- Energy, extractivism and hydrocarbon geographies in contemporary Latin America
As he stepped onto the Miami-bound plane, Bolivian President Gonzalo Sánchez de Lozada had no way of knowing the full scope of what he had unleashed. It was October 2003 and his country had endured a month of protests and violence. Civil unrest brought together an array of social movements and was the culmination of years of struggle over water privatization, pension reform and other grievances against Sánchez de Lozada’s neoliberal regime. The most immediate trigger of the protests, however, was a scheme to export natural gas to the United States. The plan, which was to be funded by a motley consortium of international investors, was to transport natural gas from wells in the country’s Chaco lowlands, across the Altiplano and down to the Chilean coast, where it would be liquefied and loaded onto liquid natural gas (LNG) carriers—ships outfitted with cryogenic freezer tanks designed to maintain natural gas in liquid form (Bridge, 2004). The gas was to be delivered to the Mexican state of Baja California Norte, where it would be re-gasified, fed into a network of pipelines and ultimately delivered to lucrative markets in the U.S. state of California.
Unfortunately for its naïve architects, this plan proved to be too much for a Bolivian population both weary and wary of the everyday effects of neoliberalism. Just as they had done three years earlier in the Cochabamba “water war,” activists, union members, campesino federations and regular citizens rose up to put a stop to the government’s latest efforts to privatize the country’s natural resources (Perreault, 2006). In particular, protestors objected to the privatization and export of a resource that was widely viewed as national patrimony, when so many Bolivians lacked basic infrastructure necessary to access the gas themselves. In the view of many, the fact that the gas was to be exported to the great imperial power via their regional rival (whose victory in the War of the Pacific rendered them landlocked) only added salt to the open wound. Spurred on by nationalist sentiment, protestors demanded “El gas para los bolivianos” (“gas for Bolivians”), and decried the neocolonial sacking of the country’s resources (Koch & Perreault, forthcoming). More than a week of marches, road blockades, rallies and demonstrations culminated in running street battles between protestors and the military and police in which nearly 70 protestors were shot dead in the cities of El Alto and La Paz. With much of the country virtually paralyzed by the “gas war,” and activists further outraged and [End Page 235] motivated by the growing violence, Sánchez de Lozada resigned the presidency on October 17, boarded a commercial flight, and fled the country.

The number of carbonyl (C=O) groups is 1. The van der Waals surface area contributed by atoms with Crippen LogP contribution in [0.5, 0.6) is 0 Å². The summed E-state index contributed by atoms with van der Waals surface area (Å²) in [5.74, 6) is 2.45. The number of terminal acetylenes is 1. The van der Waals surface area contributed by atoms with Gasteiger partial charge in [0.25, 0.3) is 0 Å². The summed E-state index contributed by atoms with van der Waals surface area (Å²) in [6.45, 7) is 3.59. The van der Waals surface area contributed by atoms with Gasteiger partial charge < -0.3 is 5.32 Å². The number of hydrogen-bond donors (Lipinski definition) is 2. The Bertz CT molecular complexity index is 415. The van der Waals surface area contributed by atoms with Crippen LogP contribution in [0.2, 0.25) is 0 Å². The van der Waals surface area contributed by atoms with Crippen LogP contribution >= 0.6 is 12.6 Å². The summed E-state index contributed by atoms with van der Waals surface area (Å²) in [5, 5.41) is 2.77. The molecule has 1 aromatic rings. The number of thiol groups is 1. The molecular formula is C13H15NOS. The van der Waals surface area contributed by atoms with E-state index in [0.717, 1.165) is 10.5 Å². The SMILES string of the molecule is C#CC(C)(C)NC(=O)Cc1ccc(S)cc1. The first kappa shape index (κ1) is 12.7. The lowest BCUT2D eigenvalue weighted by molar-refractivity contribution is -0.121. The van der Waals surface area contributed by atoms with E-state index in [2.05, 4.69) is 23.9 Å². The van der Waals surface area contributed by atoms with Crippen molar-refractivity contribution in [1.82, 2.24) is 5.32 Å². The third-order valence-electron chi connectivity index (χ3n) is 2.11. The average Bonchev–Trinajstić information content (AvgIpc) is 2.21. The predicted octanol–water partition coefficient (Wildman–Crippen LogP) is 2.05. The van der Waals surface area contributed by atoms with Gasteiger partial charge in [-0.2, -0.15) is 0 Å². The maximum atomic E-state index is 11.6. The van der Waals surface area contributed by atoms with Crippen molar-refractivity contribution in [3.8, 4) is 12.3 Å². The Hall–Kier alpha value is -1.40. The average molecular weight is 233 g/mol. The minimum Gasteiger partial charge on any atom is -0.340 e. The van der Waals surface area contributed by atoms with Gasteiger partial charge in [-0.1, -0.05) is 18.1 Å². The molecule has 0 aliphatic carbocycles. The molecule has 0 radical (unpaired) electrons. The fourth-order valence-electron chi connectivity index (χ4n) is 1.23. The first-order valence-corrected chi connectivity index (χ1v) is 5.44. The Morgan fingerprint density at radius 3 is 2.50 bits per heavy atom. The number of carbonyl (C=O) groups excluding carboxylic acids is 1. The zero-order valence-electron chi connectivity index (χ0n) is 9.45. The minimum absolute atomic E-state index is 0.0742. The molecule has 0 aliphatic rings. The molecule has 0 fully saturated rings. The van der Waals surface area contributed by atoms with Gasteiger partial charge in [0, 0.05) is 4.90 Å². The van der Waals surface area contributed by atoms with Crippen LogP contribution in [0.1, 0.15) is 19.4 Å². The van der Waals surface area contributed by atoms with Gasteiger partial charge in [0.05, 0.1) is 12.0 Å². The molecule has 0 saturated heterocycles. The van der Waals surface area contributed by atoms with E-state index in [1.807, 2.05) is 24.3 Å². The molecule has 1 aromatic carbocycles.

Protests would continue for two more years, until the election of Evo Morales, the leader of the country’s largest coca growers’ union, who had narrowly lost the presidential election to Sánchez de Lozada in 2002. However one interprets the events of October 2003—as a popular rejection of neoliberal imperialism (Hindery, 2013), as an assertion of indigenous citizenship and political power (Postero, 2007), as a contest over resource governance (Perreault, 2006), or as national suicide (Vargas Llosa, 2005)— they involve the interplay of competing and ultimately incommensurable geographical imaginaries. On the one hand, those who sought to export gas envisioned a world in which a vast supply of natural gas, stranded by the lack of a local market, would be delivered to distant consumers through the magic of LNG technology (Bridge, 2004). This imaginary posits the borderless, almost frictionless, trans-hemispheric integration of energy supply and demand. On the other hand, protestors envisioned a world in which Bolivians would gain control of their own natural resources and would benefit from their extraction and use. This is an imaginary of clearly defined national borders, shaped by long histories of exploitation at the hands of powerful outsiders (Lazar, 2008). This view was perhaps best exemplified by a mural painted in the wake of the violence by the radical artists’ collective known as Grupo Willka, named for the indigenous leader Pablo Zárate Willka, who led an uprising...